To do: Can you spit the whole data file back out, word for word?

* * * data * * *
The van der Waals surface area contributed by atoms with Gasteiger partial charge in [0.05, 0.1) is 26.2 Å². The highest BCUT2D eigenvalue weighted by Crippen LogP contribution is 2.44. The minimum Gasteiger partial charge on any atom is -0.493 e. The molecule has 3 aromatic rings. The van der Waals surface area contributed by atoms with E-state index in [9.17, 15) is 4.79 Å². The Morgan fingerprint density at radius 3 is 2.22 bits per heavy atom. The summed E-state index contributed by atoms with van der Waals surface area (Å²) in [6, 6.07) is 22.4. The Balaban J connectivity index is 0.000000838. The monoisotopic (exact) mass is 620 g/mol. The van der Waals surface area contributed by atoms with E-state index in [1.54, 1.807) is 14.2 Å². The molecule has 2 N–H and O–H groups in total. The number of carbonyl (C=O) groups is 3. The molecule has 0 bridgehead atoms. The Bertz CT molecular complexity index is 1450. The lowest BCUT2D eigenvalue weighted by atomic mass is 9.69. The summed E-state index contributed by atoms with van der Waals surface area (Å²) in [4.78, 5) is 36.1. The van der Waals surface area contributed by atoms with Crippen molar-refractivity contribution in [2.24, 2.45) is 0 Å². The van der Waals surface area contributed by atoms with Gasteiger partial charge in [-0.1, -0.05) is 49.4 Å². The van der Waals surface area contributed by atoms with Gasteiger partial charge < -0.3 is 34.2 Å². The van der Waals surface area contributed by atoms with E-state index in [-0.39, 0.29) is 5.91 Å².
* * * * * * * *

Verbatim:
The van der Waals surface area contributed by atoms with Gasteiger partial charge in [0.05, 0.1) is 26.2 Å². The highest BCUT2D eigenvalue weighted by Crippen LogP contribution is 2.44. The minimum Gasteiger partial charge on any atom is -0.493 e. The molecule has 3 aromatic rings. The van der Waals surface area contributed by atoms with E-state index in [9.17, 15) is 4.79 Å². The Morgan fingerprint density at radius 3 is 2.22 bits per heavy atom. The summed E-state index contributed by atoms with van der Waals surface area (Å²) in [6, 6.07) is 22.4. The Balaban J connectivity index is 0.000000838. The monoisotopic (exact) mass is 620 g/mol. The van der Waals surface area contributed by atoms with E-state index in [1.54, 1.807) is 14.2 Å². The molecule has 2 N–H and O–H groups in total. The number of carbonyl (C=O) groups is 3. The molecule has 0 bridgehead atoms. The Bertz CT molecular complexity index is 1450. The lowest BCUT2D eigenvalue weighted by atomic mass is 9.69. The summed E-state index contributed by atoms with van der Waals surface area (Å²) in [4.78, 5) is 36.1. The van der Waals surface area contributed by atoms with Crippen molar-refractivity contribution in [2.24, 2.45) is 0 Å². The van der Waals surface area contributed by atoms with Gasteiger partial charge in [-0.1, -0.05) is 49.4 Å². The van der Waals surface area contributed by atoms with Gasteiger partial charge < -0.3 is 34.2 Å². The van der Waals surface area contributed by atoms with E-state index in [-0.39, 0.29) is 5.91 Å².